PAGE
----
At trial, the State called Cordoba. Cordoba testified that Clark planned to rob Applebee's, he transported Clark to Applebee's, he loaned Clark the Glock 26, and he picked Clark up after the robbery.

The jury found Clark guilty of robbery in the first degree. This appeal followed.

II. Standard of Review

We apply different standards to the different issues raised in Clark's briefs. “Trial courts have broad discretion in ruling on claims of prosecutorial misconduct and we review such rulings for an abuse of discretion.” State v. Plain, 898 N.W.2d 801, 810 (Iowa 2017) (citation omitted). But we apply de novo review to constitutional issues, including claims of ineffective assistance of counsel. State v. Brown, 930 N.W.2d 840, 844 (Iowa 2019).

III. Analysis

A. Prosecutorial Misconduct

Clark claims the State committed prosecutorial misconduct by drawing attention to problems in Clark's alibi defense, effectively shifting the burden of proof to Clark, and essentially challenging Clark's constitutional right against self-incrimination. We conclude Clark has not shown reversible error.

To explain why, we begin with a review of Clark's efforts on the issue of his alibi. As noted, Clark initially filed a notice listing Cordoba as an alibi witness. He later filed an amended notice removing Cordoba as a witness. His amended notice made clear, however, that he “intend[ed] to offer his presence at the Courtyard Marriott at Jordan Creek” in West Des Moines “on the night of the crimes alleged in this case as evidence of his innocence.” Then, in opening statements, Clark's counsel told the jury: “I expect that you're going to hear that on the evening of the 29th of September, morning of 30th of September, [Clark] was in Des Moines recording music.” And Clark obtained an alibi instruction. In closing arguments, counsel pointed to evidence that Clark had been “up doing music in Des Moines.” And counsel argued it was Cordoba who committed the robbery. Then “he met up” with Clark, “who was already in Des Moines recording,” counsel argued.

With this backdrop in mind, we turn to Clark's argument on appeal. Clark claims the prosecutor committed misconduct by (1) asking Cordoba if he had spoken with defense counsel; (2) asking Cordoba if he knew defense counsel had listed him as an alibi witness; (3) pointing out in rebuttal that Clark had listed Cordoba as a defense witness and then later withdrew him; and (4) pointing out that Cordoba could have testified and lied for Clark if he wanted to.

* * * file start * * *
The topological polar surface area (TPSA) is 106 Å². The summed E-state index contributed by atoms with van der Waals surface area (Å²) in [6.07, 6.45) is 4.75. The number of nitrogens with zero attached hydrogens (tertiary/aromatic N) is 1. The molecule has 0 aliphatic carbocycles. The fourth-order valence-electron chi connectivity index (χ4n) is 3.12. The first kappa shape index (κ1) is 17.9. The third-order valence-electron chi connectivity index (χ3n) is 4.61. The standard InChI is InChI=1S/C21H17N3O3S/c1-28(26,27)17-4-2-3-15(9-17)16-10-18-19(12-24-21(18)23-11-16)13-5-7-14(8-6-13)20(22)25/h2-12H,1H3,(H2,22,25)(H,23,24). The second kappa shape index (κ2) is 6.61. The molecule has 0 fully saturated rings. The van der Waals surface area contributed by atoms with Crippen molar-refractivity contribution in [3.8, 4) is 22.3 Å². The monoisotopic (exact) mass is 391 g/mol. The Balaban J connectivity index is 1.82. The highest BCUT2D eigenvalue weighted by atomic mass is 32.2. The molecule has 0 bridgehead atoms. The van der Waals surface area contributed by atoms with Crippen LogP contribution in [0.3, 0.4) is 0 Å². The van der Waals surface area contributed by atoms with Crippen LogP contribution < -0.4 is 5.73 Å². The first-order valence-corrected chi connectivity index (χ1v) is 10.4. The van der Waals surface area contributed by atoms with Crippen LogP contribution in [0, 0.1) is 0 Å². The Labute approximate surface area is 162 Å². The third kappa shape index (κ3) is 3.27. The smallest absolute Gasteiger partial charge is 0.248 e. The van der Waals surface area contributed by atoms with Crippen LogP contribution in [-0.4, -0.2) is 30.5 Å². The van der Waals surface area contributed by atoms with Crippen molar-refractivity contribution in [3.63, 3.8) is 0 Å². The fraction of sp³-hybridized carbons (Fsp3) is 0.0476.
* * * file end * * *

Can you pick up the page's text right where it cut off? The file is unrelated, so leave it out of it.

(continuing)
“Prosecutorial misconduct” has specialized meaning. State v. Schlitter, 881 N.W.2d 380, 393 (Iowa 2016). “Prosecutorial misconduct includes those statements ‘where a prosecutor intentionally violates a clear and unambiguous obligation or standard imposed by law, applicable rule or professional conduct,’ as well as ‘those situations where a prosecutor recklessly disregards a duty to comply with an obligation or standard.’ ” Id. at 394 (citation omitted).

Defendants asserting a prosecutorial misconduct claim must first establish some error occurred. See State v. Graves, 668 N.W.2d 860, 869 (Iowa 2003). Then the defendant must establish the error denied them 1 a fair trial. See id. To determine whether the defendant was denied a fair trial, we consider five factors: “(1) the severity and pervasiveness of the misconduct; (2) the significance of the misconduct to the central issues in the case; (3) the strength of the State's evidence; (4) the use of cautionary instructions or other curative measures; and (5) the extent to which the defense invited the misconduct.” Id. (citations omitted).